Life science industry groups had joined with general business groups in supporting Assembly Bill 1591, a measure to change how businesses calculate their taxes, with the goal of reducing what they owe the state. Assembly member Fiona Ma (D-San Francisco) introduced the measure, with Mullen joining Assembly members Kevin de Leon (D-Los Angeles) and Bonnie Garcia (D-El Centro) as co-authors.
The measure creates a formula for calculating taxes owed to California: Multiply business income by a fraction consisting of property tax plus payroll tax plus twice the sales generated, and divide that number by four. The fraction, and thus the tax, can be reduced each time a company spends $250 million or more on any or all of the following:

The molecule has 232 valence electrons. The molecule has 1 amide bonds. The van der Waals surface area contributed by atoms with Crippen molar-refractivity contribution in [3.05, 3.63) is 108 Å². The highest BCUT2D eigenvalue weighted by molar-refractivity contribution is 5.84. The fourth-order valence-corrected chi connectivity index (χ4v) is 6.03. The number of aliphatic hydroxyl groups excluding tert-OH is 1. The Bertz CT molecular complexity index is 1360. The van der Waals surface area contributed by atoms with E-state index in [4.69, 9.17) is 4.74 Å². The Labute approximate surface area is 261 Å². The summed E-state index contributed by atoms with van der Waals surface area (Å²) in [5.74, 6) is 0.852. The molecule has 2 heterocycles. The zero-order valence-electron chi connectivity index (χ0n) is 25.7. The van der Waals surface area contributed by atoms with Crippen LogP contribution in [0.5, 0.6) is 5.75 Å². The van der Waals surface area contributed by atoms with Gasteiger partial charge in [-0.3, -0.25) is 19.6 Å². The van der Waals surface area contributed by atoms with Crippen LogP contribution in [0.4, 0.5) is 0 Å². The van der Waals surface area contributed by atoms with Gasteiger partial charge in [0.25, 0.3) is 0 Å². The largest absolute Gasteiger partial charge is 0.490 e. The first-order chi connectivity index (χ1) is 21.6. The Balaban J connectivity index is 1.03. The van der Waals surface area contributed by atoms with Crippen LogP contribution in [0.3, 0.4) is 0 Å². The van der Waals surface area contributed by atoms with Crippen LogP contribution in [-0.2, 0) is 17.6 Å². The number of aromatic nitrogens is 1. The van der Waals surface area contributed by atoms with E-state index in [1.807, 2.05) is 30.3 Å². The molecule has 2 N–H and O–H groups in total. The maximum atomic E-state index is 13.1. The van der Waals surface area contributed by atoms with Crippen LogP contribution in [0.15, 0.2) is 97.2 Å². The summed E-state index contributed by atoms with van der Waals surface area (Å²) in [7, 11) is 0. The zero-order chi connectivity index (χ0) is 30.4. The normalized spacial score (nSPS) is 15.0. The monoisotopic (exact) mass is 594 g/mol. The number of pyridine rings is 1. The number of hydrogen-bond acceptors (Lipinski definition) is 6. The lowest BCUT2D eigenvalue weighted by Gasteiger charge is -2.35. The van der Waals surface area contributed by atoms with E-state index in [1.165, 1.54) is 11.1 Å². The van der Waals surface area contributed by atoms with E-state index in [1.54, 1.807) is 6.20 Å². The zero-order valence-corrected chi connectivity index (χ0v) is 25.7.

For each $250 million spent on one or more of those factors, one additional sales factor is added to the top of the fraction while the number on the bottom is increased by one.
However, companies have the option of calculating their taxes the same way they do now — through a four-factor formula consisting of one payroll factor, one property factor, and a double-weighted sales factor.
“That actually dissuades people from having large numbers of employees in California, because you’re getting dinged for the fact that you’re hiring Californians in your taxes,” Jackson of BIOCOM said.
The hyper-weighted tax bill has been “under discussion now and actually in very, very serious negotiations” by lawmakers, he added. The measure is before the revenue and taxation committee.